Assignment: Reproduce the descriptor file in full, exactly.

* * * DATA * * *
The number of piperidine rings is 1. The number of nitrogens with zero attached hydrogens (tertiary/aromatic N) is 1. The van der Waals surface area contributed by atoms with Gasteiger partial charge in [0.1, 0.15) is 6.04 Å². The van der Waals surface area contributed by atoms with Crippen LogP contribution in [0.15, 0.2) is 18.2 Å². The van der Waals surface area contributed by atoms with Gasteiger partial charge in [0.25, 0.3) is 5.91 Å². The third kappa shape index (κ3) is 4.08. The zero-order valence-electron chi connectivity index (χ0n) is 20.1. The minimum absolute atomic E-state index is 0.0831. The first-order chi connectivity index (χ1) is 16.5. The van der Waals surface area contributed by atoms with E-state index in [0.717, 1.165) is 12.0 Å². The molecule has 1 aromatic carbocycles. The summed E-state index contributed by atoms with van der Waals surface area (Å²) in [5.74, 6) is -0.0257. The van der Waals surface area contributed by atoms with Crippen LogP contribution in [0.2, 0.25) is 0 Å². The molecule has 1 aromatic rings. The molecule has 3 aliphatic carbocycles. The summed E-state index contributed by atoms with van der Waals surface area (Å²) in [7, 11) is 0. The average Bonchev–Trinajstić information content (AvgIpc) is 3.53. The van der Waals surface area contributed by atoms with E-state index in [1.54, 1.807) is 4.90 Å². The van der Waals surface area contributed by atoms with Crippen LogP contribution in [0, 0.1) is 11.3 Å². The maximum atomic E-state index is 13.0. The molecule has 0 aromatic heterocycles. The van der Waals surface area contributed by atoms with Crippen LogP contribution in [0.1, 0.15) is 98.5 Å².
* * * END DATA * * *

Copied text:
The number of piperidine rings is 1. The number of nitrogens with zero attached hydrogens (tertiary/aromatic N) is 1. The van der Waals surface area contributed by atoms with Gasteiger partial charge in [0.1, 0.15) is 6.04 Å². The van der Waals surface area contributed by atoms with Crippen LogP contribution in [0.15, 0.2) is 18.2 Å². The van der Waals surface area contributed by atoms with Gasteiger partial charge in [0.25, 0.3) is 5.91 Å². The third kappa shape index (κ3) is 4.08. The zero-order valence-electron chi connectivity index (χ0n) is 20.1. The minimum absolute atomic E-state index is 0.0831. The first-order chi connectivity index (χ1) is 16.5. The van der Waals surface area contributed by atoms with E-state index in [0.717, 1.165) is 12.0 Å². The molecule has 1 aromatic carbocycles. The summed E-state index contributed by atoms with van der Waals surface area (Å²) in [5.74, 6) is -0.0257. The van der Waals surface area contributed by atoms with Crippen LogP contribution in [0.2, 0.25) is 0 Å². The molecule has 1 aromatic rings. The molecule has 3 aliphatic carbocycles. The summed E-state index contributed by atoms with van der Waals surface area (Å²) in [7, 11) is 0. The average Bonchev–Trinajstić information content (AvgIpc) is 3.53. The van der Waals surface area contributed by atoms with E-state index in [1.54, 1.807) is 4.90 Å². The van der Waals surface area contributed by atoms with Crippen LogP contribution in [0, 0.1) is 11.3 Å². The maximum atomic E-state index is 13.0. The molecule has 0 aromatic heterocycles. The van der Waals surface area contributed by atoms with Crippen LogP contribution in [0.1, 0.15) is 98.5 Å².